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Painting children’s challenges, dreams

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Painting children’s challenges, dreams

Ibrahim Muwanga’s The Dream art piece he exhibited at AKA Gallery last Saturday. PHOTOs by Arafat Ndugga 

By ARAFAT NDUGGA

Posted  Saturday, July 19  2014 at  01:00

In Summary

Artists Ibrahim Muwanga and his colleagues’ paintings are devoted to children going about the day-to-day challenges

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AKA Gallery in Kampala will be the place to be for art lovers as different artists exhibit their talents for the rest of the this month. Last Saturday saw 38-year-old Juliet Nsiima, accompanied by three men, Gilbert Musinguzi, Ibrahim Muwanga, and Elvis Paul Lukyamuzi showcase their art pieces. The exhibitors confidently explained their inspirational pieces.

Nsiima’s paintings explore the visual experience, with an increased emphasis on butterflies and its love for exquisite atmosphere.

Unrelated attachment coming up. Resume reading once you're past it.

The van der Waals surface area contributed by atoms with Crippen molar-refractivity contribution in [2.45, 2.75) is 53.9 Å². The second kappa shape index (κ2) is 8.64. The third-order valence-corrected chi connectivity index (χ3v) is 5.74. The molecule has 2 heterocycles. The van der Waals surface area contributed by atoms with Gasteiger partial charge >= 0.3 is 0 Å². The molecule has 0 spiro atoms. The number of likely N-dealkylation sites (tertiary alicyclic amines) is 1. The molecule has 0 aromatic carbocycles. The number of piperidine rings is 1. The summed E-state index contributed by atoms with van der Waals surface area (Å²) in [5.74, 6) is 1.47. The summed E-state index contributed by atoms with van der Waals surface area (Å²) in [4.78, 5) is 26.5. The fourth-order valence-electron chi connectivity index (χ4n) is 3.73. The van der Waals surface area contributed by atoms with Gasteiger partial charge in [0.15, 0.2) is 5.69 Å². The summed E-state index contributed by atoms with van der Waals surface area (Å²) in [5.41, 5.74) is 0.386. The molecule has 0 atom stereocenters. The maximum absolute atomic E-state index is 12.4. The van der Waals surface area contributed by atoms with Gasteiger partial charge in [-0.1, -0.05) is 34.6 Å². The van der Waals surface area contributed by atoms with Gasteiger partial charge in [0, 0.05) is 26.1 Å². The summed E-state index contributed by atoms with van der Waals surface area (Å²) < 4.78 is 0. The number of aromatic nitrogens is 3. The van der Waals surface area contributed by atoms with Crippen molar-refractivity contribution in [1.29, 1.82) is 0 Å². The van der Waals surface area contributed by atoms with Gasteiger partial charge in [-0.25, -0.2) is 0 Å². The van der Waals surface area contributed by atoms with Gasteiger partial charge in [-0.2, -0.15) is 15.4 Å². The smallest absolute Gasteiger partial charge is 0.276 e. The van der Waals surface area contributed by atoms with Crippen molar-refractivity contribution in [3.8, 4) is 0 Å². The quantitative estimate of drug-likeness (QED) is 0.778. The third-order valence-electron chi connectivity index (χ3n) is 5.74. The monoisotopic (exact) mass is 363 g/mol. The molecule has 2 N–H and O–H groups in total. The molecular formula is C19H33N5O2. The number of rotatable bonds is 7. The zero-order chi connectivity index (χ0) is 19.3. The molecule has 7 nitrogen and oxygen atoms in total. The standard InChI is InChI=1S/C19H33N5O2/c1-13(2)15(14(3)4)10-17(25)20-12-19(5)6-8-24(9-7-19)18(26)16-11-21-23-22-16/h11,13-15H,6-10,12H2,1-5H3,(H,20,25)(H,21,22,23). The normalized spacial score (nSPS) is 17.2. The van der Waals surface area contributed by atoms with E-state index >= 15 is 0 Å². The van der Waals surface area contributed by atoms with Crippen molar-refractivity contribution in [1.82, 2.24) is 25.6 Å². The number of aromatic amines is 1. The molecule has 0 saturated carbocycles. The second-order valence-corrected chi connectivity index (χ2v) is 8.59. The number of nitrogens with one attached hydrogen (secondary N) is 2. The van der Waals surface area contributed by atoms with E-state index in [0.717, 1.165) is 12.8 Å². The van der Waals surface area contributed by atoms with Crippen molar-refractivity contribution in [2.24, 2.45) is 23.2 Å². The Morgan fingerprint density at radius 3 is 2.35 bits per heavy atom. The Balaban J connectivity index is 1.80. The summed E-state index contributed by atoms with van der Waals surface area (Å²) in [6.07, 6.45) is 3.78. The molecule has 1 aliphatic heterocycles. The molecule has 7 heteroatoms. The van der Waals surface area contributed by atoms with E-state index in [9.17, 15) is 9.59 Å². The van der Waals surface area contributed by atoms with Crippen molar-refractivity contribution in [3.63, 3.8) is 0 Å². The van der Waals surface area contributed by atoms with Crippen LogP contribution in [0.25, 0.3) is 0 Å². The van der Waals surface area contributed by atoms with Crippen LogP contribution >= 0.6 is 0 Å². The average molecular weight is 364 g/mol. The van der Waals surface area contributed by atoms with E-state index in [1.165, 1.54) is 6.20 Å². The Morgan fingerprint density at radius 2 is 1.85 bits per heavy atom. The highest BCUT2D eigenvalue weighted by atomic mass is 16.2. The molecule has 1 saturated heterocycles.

In the piece titled My Dream, Muwanga says: “There are children out there who have dreams and wish they will come true one day. They hustle day and night to acquire support to reach there, the one thing they need is education. It is the best way to change the world.”
Muwanga’s paintings are devoted to children going about the day-to-day life challenges. His palette is colourful with red and yellow, symbolising vibrancy and elegancy. He uses impasto technique in his work, which lends an outstanding visual impression reminiscent of many impressionist paintings.

“I drew this painting using a knife and fading colours, signifying that there is hope and future for those children,” Muwanga explains, adding: “My theme for this is that every child should go to school.”
Lukyamuzi shares that his pieces are part of his innovative lifestyle. “When you look at them, they define the progress of life. That is why I decided to elaborate and extend my originality through them,” he says.

Interpretation
For one to interpret Musinguzi’s pieces, one must look straight at them and let their mind think because the materials used, such as the wood pieces and the acrylic paint, look cracked and discoloured in ways that tell a story of time and struggle, like the piece of a man carrying jerry cans.

The artists were willing to twist their fingers out of proportion, and they did so to create not only convincing images, but also substantial paintings which surely left the viewers in applause for their creativity.
What makes their work look similar is that even though they used various colours, it seems they used the same materials —from acrylics to oil paint.

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